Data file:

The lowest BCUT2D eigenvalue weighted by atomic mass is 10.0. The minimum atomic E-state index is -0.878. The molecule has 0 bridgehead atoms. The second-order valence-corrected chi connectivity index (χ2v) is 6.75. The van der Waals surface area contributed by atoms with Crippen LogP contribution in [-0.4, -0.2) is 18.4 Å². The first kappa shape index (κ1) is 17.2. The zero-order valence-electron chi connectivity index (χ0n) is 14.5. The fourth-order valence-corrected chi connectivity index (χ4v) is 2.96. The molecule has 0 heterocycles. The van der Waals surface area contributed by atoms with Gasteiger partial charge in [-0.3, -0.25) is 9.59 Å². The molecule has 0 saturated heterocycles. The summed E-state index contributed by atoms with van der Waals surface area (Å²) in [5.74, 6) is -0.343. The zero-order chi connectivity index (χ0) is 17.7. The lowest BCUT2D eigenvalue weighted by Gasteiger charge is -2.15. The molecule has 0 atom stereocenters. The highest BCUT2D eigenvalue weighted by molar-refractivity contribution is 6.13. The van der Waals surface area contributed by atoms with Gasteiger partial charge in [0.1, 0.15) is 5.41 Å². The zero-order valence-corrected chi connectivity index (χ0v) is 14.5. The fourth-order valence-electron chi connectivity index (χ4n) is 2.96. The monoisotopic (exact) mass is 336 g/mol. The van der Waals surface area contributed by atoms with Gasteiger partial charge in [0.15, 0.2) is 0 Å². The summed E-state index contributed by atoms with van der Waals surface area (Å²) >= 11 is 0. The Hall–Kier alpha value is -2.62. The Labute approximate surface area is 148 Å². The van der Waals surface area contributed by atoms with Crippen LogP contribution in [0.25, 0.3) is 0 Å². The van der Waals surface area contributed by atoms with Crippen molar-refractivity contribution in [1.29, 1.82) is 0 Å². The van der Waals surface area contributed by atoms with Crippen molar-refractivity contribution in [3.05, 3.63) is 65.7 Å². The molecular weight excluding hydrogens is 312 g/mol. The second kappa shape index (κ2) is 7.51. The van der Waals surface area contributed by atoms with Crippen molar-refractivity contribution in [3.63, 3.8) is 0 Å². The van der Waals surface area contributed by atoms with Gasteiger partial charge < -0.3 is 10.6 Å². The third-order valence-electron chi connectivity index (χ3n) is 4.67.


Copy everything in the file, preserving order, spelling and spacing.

The lowest BCUT2D eigenvalue weighted by atomic mass is 10.0. The minimum atomic E-state index is -0.878. The molecule has 0 bridgehead atoms. The second-order valence-corrected chi connectivity index (χ2v) is 6.75. The van der Waals surface area contributed by atoms with Crippen LogP contribution in [-0.4, -0.2) is 18.4 Å². The first kappa shape index (κ1) is 17.2. The zero-order valence-electron chi connectivity index (χ0n) is 14.5. The fourth-order valence-corrected chi connectivity index (χ4v) is 2.96. The molecule has 0 heterocycles. The van der Waals surface area contributed by atoms with Gasteiger partial charge in [-0.3, -0.25) is 9.59 Å². The molecule has 0 saturated heterocycles. The summed E-state index contributed by atoms with van der Waals surface area (Å²) in [5.74, 6) is -0.343. The zero-order chi connectivity index (χ0) is 17.7. The lowest BCUT2D eigenvalue weighted by Gasteiger charge is -2.15. The molecule has 0 atom stereocenters. The highest BCUT2D eigenvalue weighted by molar-refractivity contribution is 6.13. The van der Waals surface area contributed by atoms with Gasteiger partial charge in [0.1, 0.15) is 5.41 Å². The zero-order valence-corrected chi connectivity index (χ0v) is 14.5. The fourth-order valence-electron chi connectivity index (χ4n) is 2.96. The monoisotopic (exact) mass is 336 g/mol. The van der Waals surface area contributed by atoms with Gasteiger partial charge in [0.15, 0.2) is 0 Å². The summed E-state index contributed by atoms with van der Waals surface area (Å²) >= 11 is 0. The Hall–Kier alpha value is -2.62. The Labute approximate surface area is 148 Å². The van der Waals surface area contributed by atoms with Crippen LogP contribution in [0.25, 0.3) is 0 Å². The van der Waals surface area contributed by atoms with Crippen molar-refractivity contribution in [1.29, 1.82) is 0 Å². The van der Waals surface area contributed by atoms with Crippen molar-refractivity contribution in [3.05, 3.63) is 65.7 Å². The molecular weight excluding hydrogens is 312 g/mol. The second kappa shape index (κ2) is 7.51. The van der Waals surface area contributed by atoms with Crippen molar-refractivity contribution in [3.63, 3.8) is 0 Å². The van der Waals surface area contributed by atoms with Gasteiger partial charge < -0.3 is 10.6 Å². The third-order valence-electron chi connectivity index (χ3n) is 4.67.